Molecular glue (MG) degraders include plant hormones and therapeutic drugs and have become a hot topic in drug discovery. Unlike bivalent proteolysis targeting chimeras (PROTACs), monovalent MGs can trigger the degradation of non-ligandable proteins by enhancing their interaction with E3 ubiquitin ligases. Here, I analyze the characteristics of natural MG degraders, contrast them with synthetic ones, and provide a rationale for optimizing MGs. In natural MG-based degradation systems, a stable complex is only formed when all three partners (MG, E3 ligase, and substrate) are present, while the affinities between any two components are either weak or undetectable. After the substrate is degraded, the MG will dissociate from its receptor (E3 ligase) due to their low micromolar affinity. In contrast, synthetic MGs, such as immunomodulatory drugs (IMiDs) and CR8, are potent inhibitors of their receptors by blocking the CRBN-native substrate interaction or by occupying the active site of CDK12. Inspired by nature, the affinities of IMiDs to CRBN can be reduced to make those compounds degraders without the E3-inhibitory activity, therefore, minimizing the interference with the physiological substrates of CRBN. Similarly, the CR8–CDK interaction can be weakened to uncouple the degrader function from the kinase inhibition. To mimic natural examples and reduce side effects, future development of MG degraders that lack the inhibitory activity should be considered.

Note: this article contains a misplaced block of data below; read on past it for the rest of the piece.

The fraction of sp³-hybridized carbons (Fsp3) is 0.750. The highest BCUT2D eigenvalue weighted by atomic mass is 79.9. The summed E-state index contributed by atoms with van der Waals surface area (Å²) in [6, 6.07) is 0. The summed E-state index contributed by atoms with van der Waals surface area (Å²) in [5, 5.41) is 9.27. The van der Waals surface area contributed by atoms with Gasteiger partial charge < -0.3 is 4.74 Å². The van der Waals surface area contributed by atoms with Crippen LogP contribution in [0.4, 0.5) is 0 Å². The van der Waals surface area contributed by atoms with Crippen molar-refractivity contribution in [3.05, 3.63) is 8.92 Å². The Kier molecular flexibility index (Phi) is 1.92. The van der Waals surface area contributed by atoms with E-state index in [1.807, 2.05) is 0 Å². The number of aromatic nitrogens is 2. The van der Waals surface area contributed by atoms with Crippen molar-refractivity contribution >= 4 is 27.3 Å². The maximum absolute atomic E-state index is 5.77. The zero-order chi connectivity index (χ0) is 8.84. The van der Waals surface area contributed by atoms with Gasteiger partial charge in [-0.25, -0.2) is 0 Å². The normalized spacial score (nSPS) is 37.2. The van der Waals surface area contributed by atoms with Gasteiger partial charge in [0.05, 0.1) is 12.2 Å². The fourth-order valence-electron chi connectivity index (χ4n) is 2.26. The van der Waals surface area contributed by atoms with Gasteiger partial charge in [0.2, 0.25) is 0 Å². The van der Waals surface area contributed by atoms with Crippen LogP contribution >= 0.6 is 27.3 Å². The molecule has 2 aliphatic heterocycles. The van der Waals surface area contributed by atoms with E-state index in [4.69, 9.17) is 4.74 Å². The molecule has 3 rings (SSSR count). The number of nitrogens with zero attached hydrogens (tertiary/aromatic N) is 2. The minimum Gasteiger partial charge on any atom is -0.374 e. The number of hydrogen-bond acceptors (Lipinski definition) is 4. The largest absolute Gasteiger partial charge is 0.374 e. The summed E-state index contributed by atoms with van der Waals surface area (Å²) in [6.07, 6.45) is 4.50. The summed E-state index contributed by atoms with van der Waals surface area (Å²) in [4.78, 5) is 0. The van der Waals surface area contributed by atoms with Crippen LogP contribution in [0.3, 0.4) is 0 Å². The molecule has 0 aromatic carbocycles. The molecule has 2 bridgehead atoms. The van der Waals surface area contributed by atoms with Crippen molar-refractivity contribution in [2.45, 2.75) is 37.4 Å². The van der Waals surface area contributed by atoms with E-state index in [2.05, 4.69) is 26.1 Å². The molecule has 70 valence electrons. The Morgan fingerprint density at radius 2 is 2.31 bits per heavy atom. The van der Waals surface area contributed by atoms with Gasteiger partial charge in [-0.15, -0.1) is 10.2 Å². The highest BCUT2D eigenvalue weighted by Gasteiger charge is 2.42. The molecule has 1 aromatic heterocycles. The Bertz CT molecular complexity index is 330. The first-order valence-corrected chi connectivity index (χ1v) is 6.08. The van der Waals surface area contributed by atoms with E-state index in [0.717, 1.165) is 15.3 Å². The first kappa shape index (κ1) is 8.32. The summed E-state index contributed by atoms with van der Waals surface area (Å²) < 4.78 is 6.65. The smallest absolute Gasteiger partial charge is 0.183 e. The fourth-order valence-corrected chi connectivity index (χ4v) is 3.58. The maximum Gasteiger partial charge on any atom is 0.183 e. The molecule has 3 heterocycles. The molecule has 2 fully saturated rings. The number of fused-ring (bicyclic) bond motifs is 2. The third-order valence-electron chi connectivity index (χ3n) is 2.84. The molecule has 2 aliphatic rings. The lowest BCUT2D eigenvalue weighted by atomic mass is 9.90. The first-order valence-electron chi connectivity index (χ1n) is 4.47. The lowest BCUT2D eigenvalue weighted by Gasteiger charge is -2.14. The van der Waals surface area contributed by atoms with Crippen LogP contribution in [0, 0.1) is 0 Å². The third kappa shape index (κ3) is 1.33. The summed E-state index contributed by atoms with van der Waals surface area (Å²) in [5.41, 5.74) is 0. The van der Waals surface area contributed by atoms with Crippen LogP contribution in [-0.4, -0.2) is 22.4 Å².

You do not currently have access to this content.